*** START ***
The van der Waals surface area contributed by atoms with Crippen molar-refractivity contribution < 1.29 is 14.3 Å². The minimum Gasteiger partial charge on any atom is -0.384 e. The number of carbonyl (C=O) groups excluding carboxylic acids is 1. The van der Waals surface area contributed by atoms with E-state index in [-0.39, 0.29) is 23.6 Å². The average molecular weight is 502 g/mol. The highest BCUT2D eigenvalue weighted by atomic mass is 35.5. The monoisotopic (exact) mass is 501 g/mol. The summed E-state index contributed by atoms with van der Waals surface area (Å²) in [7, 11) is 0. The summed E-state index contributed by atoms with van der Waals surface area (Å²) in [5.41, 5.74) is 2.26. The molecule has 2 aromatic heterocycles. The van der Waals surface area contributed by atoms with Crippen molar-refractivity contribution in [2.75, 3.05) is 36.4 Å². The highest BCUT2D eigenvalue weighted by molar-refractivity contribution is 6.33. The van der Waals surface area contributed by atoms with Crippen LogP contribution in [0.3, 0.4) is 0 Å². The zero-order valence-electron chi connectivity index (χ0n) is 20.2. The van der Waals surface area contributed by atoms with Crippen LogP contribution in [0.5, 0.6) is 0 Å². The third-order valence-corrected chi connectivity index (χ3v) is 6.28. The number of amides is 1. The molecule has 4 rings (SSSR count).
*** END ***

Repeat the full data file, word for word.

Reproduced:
The van der Waals surface area contributed by atoms with Crippen molar-refractivity contribution < 1.29 is 14.3 Å². The minimum Gasteiger partial charge on any atom is -0.384 e. The number of carbonyl (C=O) groups excluding carboxylic acids is 1. The van der Waals surface area contributed by atoms with E-state index in [-0.39, 0.29) is 23.6 Å². The average molecular weight is 502 g/mol. The highest BCUT2D eigenvalue weighted by atomic mass is 35.5. The monoisotopic (exact) mass is 501 g/mol. The summed E-state index contributed by atoms with van der Waals surface area (Å²) in [7, 11) is 0. The summed E-state index contributed by atoms with van der Waals surface area (Å²) in [5.41, 5.74) is 2.26. The molecule has 2 aromatic heterocycles. The van der Waals surface area contributed by atoms with Crippen molar-refractivity contribution in [2.75, 3.05) is 36.4 Å². The highest BCUT2D eigenvalue weighted by molar-refractivity contribution is 6.33. The van der Waals surface area contributed by atoms with Crippen LogP contribution in [0.3, 0.4) is 0 Å². The zero-order valence-electron chi connectivity index (χ0n) is 20.2. The van der Waals surface area contributed by atoms with Crippen LogP contribution in [0.5, 0.6) is 0 Å². The third-order valence-corrected chi connectivity index (χ3v) is 6.28. The number of amides is 1. The molecule has 4 rings (SSSR count).